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Number of African planes projected to rise sharply

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Kenya Airways and Ethiopian Airlines planes at Kamuzu International airport in Malawi. PHOTO | COURTESY

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Summary

  • The projected growth of African economy will push up the demand for aircraft with a new report saying the continent will require at least more than 1,000 new planes delivered by 2040 to meet the travel needs.
  • The new addition will bring the total fleet to 1,440 from a 2019 fleet baseline of 680 aircraft that have been in operation.
  • During this period, the fleet in the region will transition to new generation types such as the A220, A320neo family, A330neo and A350 bringing significant efficiency improvement.

The projected growth of African economy will push up the demand for aircraft with a new report saying the continent will require at least more than 1,000 new planes delivered by 2040 to meet the travel needs.

The 2021 Airbus Global Market Forecast (GMF) report indicates that African airlines will require 1,100 new passenger and freight aircraft deliveries by 2040 in order to meet the growing demand.

The new addition will bring the total fleet to 1,440 from a 2019 fleet baseline of 680 aircraft that have been in operation.

During this period, the fleet in the region will transition to new generation types such as the A220, A320neo family, A330neo and A350 bringing significant efficiency improvement and a corresponding reduction in carbon emissions per passenger.

“Growth is driven by the forecast 2.8 percent compound annual growth rate (CAGR) increase in GDP between now and 2040. Tourism and intra-regional trade will continue to be key growth sectors for Africa and drive GDP growth,” says the report.

Airbus forecasts that air traffic in Africa will achieve full recovery to 2019 levels between late 2023 and the beginning of 2025.

Globally, cargo is already operating today at nine percent above pre-crisis levels, and in Africa at 23 percent, according to IATA. The passenger traffic in Africa is set to increase by a factor of 2.3 by 2040 while cargo volumes to and from Africa will rise by 2.5 percent.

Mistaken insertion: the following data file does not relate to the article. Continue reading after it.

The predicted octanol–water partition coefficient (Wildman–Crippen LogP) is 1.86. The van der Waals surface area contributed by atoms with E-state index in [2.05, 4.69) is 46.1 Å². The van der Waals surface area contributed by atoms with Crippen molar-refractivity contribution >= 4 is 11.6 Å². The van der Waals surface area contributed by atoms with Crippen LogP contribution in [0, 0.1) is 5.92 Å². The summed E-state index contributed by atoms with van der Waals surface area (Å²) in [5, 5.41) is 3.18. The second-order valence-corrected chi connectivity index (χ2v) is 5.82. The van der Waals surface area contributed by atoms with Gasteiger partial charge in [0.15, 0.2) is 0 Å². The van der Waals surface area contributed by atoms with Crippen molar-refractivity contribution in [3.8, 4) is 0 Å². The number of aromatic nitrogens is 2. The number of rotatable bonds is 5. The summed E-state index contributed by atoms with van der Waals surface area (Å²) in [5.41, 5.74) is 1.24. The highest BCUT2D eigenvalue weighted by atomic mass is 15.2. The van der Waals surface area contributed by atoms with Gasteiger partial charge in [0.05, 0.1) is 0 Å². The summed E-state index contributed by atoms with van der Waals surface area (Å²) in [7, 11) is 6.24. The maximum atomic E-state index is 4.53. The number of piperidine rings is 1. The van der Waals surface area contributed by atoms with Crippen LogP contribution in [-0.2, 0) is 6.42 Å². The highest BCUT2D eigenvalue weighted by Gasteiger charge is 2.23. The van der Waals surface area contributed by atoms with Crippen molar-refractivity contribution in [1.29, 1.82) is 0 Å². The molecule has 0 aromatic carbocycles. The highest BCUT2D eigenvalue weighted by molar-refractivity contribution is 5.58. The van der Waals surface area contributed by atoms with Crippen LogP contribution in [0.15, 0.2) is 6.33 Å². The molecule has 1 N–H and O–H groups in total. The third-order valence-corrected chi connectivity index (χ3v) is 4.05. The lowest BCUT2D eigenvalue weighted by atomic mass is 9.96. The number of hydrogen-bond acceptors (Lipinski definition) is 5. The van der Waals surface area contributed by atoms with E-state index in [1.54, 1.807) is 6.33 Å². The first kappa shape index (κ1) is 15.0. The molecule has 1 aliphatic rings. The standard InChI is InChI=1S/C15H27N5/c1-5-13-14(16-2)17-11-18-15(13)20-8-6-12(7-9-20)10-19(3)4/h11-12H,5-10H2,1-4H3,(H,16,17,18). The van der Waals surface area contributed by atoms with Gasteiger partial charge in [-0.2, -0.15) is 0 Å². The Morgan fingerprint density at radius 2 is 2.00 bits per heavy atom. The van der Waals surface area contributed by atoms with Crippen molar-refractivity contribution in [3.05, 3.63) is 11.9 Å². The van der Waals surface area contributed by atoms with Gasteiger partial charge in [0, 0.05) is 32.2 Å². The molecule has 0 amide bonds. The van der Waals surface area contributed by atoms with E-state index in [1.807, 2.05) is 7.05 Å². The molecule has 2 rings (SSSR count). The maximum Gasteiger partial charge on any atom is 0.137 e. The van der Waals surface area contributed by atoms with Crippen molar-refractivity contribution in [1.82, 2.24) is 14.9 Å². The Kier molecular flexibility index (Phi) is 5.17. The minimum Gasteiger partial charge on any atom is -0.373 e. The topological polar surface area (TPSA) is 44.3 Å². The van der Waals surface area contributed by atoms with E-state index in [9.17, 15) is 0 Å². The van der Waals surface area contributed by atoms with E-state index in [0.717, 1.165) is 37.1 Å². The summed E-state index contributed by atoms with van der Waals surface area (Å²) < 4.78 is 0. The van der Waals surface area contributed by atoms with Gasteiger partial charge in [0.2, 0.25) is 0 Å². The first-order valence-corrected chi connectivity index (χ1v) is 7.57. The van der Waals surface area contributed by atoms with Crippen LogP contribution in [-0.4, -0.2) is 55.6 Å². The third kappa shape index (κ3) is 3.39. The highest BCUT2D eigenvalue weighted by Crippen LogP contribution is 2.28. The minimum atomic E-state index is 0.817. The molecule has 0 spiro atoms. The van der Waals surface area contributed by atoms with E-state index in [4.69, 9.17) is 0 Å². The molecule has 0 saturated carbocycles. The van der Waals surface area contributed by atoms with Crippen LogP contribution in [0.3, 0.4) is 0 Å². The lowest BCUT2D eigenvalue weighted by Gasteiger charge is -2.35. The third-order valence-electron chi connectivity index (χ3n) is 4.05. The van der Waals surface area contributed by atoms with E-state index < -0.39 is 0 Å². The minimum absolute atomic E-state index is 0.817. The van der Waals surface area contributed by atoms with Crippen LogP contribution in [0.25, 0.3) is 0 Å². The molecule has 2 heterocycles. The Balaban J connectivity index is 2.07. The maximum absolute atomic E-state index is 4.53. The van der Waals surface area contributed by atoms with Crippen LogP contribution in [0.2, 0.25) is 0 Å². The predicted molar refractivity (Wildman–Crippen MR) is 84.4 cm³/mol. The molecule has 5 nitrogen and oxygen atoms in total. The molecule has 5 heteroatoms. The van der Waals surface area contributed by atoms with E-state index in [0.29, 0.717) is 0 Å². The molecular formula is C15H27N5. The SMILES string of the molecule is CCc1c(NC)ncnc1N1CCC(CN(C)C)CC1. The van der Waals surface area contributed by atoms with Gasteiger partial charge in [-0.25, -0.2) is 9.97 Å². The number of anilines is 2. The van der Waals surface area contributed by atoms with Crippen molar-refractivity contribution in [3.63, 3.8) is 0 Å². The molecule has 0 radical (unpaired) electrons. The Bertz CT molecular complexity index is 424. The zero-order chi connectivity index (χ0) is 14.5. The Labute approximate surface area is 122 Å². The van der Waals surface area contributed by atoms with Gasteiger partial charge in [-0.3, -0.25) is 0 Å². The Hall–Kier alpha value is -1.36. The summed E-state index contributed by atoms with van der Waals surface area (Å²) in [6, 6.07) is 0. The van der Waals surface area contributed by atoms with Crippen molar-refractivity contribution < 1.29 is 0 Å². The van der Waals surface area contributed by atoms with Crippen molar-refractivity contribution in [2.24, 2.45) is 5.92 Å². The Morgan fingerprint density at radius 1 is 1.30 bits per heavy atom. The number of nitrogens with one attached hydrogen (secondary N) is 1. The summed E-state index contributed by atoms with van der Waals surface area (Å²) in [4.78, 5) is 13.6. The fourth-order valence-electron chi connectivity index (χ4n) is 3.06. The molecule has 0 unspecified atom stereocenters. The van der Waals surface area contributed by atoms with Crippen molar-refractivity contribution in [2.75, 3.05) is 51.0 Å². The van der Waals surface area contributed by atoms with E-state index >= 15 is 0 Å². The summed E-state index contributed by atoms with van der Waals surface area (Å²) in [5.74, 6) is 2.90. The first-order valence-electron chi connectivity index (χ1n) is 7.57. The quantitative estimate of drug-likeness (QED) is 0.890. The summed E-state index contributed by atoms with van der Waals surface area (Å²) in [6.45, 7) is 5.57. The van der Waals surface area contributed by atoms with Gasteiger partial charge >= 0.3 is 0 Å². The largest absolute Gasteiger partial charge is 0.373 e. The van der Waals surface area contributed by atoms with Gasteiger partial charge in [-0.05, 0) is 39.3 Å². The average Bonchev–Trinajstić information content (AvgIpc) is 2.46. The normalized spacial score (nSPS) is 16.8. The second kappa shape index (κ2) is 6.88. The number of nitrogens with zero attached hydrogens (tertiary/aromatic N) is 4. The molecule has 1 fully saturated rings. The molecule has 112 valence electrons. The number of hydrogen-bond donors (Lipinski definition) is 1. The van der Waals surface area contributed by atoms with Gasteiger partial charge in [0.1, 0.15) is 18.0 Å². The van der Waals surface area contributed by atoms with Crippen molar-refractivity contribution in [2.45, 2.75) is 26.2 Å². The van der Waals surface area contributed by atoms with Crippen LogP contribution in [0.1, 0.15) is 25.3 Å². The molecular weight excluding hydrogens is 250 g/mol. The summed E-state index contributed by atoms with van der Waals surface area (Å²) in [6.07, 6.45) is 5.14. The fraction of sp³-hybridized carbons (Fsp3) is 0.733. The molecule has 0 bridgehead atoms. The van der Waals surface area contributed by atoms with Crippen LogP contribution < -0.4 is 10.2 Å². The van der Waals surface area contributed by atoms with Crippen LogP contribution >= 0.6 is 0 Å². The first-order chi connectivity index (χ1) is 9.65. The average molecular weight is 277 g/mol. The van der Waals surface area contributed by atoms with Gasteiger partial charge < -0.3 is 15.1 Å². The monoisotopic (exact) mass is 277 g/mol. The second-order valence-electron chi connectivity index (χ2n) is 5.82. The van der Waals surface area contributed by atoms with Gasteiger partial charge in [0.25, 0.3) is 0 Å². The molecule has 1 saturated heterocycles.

“This strong recovery is due to the fundamental drivers of traffic demand remaining unchanged,” said Airbus.

African airlines recorded impressive growth in passenger numbers in February this year compared to a month earlier as more countries open up their economy after years of Covid-19 restrictions that negatively impacted the aviation sector.

Data from both the International Air Transport Association (IATA) and African Airline Association (AFRAA) indicate that the regional carrier's performance improved by 70 percent in February and 69 percent in March respectively.

According to IATA, the revenue that the airlines earned in terms of Revenue Passenger Kilometre (RPK) was higher when compared with what they received in January, bringing hope to an industry that was hard hit by pandemic-induced interruptions.

Africa’s economic expansion is faster than the world average, with a multiplicity of factors, among them, a young and growing population, urbanisation and middle-class development being the key factors that will push up the growth.

Africa is seen as harbouring huge aviation potential due to limited ground transportation infrastructures, an abundance of natural resources facilitating trade and numerous touristic opportunities.

Over the past 10 years, significant improvements to the industry have been made across the continent, including the creation of the Single African Air Transport Market (SAATM) as well as the modernisation of fleets by national airlines.

Today African carriers such as Ethiopian Airlines, Air Senegal, South African Airways, Air Côte d'Ivoire, EgyptAir, Uganda Airlines and Air Tanzania, have chosen to operate some of the latest fleets of aircraft such as the A350, A330neo, A320neo and the A220.

“The impact that the aviation industry has had on the sustainable development of Africa cannot be overstated,” Airbus says in the report.

“Aviation not only gets people moving, but it also fosters regional integration, creates jobs and enables domestic, intra-African and global trade.”

Across Africa, the industry directly supports 6.2 million jobs and contributes $56 billion to the continent's regional GDP.

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